Father Privett: BYU in WCC a ‘win-win deal’



On BYU entering the conference:

“I think it’s a big step forward for the WCC and for BYU. I think this is a win-win deal. You guys have a terrific record in athletics; you’re a faith-based institution.  You have a clear focus in undergrad education.  I think there is a lot of commonality among the schools in the WCC. We want to keep that. We are a little fussy on who we let in. It isn’t just anybody. We deliberated very thoughtfully over a relatively short period of time.”

On faith and reason at USF:

“The one thing that oftentimes doesn’t happen is that faith doesn’t talk to reason. They pass like two ships in the night. You have scientists talking to scientists or theologians talking to theologians. What the university tries to do is be the place where science talks to theology, where faith and reason engage.”

On dialogue and understanding:

“We think that conversation is the way that you affect culture. You don’t affect culture if you simply say we are only going to talk to people that believe what we believe. You change culture when you say that we are going to engage respectfully the people that don’t agree with us, and see if we can come to understand them better, and they can come to understand us better.”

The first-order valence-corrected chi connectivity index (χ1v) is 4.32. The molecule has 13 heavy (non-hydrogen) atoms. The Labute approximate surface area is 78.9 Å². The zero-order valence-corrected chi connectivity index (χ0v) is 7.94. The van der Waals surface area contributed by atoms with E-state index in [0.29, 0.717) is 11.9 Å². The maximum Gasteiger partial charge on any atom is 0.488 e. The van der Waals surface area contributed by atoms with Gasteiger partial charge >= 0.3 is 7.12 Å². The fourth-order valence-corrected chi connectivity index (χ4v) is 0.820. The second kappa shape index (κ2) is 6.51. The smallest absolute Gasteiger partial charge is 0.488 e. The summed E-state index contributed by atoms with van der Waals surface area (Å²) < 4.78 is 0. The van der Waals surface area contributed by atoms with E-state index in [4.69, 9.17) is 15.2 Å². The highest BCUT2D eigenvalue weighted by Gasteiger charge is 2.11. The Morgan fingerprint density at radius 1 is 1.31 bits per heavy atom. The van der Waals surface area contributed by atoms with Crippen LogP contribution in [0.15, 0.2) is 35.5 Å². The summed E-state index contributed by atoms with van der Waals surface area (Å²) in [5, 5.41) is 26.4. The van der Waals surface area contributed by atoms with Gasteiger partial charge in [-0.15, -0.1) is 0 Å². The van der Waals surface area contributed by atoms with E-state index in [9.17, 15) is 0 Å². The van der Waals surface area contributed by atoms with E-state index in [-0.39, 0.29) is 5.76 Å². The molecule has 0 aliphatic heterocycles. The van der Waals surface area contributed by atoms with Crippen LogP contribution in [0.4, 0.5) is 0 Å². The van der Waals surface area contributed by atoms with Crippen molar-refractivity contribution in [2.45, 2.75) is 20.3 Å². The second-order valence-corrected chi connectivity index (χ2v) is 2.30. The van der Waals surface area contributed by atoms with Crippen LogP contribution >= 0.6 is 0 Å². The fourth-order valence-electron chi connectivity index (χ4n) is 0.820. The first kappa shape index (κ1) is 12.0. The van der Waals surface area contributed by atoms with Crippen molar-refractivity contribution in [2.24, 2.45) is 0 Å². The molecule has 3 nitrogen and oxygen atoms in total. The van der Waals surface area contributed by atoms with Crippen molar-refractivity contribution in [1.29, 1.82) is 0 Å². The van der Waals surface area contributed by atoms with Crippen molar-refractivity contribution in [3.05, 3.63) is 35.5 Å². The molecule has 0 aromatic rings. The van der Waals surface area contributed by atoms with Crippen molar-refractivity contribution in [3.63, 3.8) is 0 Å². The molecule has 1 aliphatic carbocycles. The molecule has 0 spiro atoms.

On USF’s relationship with San Francisco:

“We want to be the city’s first university, not just in the historical sense, but in terms of the importance, significance and service to the city.”

On engagement between BYU and USF:

“I think the extent to which our students are able to engage with your students can be a really rich exchange. I would suspect that most of us are relatively ignorant in regards to Mormonism. I see lots of opportunities. Whether or not our competition in the league will lead to other cooperative ventures I think remains to be seen, but I think there are some opportunities here beyond just athletics, that we may or may not be able to capitalize on.”

On education:

“Education is a means to an end. The end of education is not simply the successful careers of students, but it’s society generally, it’s what students do for the community at large. There is a double standard of success. That students are able to support their families, lead a satisfying life, and contribute to the well-being of the community, particularly the underserved members of the community, the poor, vulnerable, etc. That’s always been the guiding light of Jesuit education. And that’s why we are in the business.”


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